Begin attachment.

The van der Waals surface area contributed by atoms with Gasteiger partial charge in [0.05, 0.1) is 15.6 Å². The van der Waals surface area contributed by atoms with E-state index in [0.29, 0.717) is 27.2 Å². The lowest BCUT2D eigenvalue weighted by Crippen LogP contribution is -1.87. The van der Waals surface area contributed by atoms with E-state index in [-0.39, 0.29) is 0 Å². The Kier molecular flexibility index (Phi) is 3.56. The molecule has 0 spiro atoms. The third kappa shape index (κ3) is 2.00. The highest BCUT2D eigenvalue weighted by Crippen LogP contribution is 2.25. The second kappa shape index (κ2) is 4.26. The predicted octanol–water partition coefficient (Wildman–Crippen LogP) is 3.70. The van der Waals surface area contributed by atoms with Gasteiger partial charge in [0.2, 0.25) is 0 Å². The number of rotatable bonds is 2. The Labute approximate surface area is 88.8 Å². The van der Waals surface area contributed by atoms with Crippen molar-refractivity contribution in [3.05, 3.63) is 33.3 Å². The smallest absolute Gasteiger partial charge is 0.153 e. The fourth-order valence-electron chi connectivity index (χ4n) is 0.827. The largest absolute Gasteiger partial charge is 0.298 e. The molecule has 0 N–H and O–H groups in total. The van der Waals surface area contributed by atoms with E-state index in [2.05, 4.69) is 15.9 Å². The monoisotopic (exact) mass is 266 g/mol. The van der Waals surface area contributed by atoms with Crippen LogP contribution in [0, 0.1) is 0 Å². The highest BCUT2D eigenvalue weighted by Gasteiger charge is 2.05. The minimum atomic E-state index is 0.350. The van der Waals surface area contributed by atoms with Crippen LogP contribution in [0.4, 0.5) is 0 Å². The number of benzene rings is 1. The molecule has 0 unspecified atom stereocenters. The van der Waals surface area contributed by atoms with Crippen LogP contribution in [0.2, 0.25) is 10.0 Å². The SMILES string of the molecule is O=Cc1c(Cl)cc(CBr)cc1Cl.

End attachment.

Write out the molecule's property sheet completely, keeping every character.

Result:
The van der Waals surface area contributed by atoms with Gasteiger partial charge in [0.05, 0.1) is 15.6 Å². The van der Waals surface area contributed by atoms with E-state index in [0.29, 0.717) is 27.2 Å². The lowest BCUT2D eigenvalue weighted by Crippen LogP contribution is -1.87. The van der Waals surface area contributed by atoms with E-state index in [-0.39, 0.29) is 0 Å². The Kier molecular flexibility index (Phi) is 3.56. The molecule has 0 spiro atoms. The third kappa shape index (κ3) is 2.00. The highest BCUT2D eigenvalue weighted by Crippen LogP contribution is 2.25. The second kappa shape index (κ2) is 4.26. The predicted octanol–water partition coefficient (Wildman–Crippen LogP) is 3.70. The van der Waals surface area contributed by atoms with Gasteiger partial charge in [0.2, 0.25) is 0 Å². The number of rotatable bonds is 2. The Labute approximate surface area is 88.8 Å². The van der Waals surface area contributed by atoms with Crippen molar-refractivity contribution in [3.05, 3.63) is 33.3 Å². The smallest absolute Gasteiger partial charge is 0.153 e. The fourth-order valence-electron chi connectivity index (χ4n) is 0.827. The largest absolute Gasteiger partial charge is 0.298 e. The molecule has 0 N–H and O–H groups in total. The van der Waals surface area contributed by atoms with E-state index in [2.05, 4.69) is 15.9 Å². The monoisotopic (exact) mass is 266 g/mol. The van der Waals surface area contributed by atoms with Crippen LogP contribution in [0, 0.1) is 0 Å². The highest BCUT2D eigenvalue weighted by Gasteiger charge is 2.05. The minimum atomic E-state index is 0.350. The van der Waals surface area contributed by atoms with Crippen LogP contribution in [0.4, 0.5) is 0 Å². The number of benzene rings is 1. The molecule has 0 unspecified atom stereocenters. The van der Waals surface area contributed by atoms with Crippen LogP contribution in [0.2, 0.25) is 10.0 Å². The SMILES string of the molecule is O=Cc1c(Cl)cc(CBr)cc1Cl.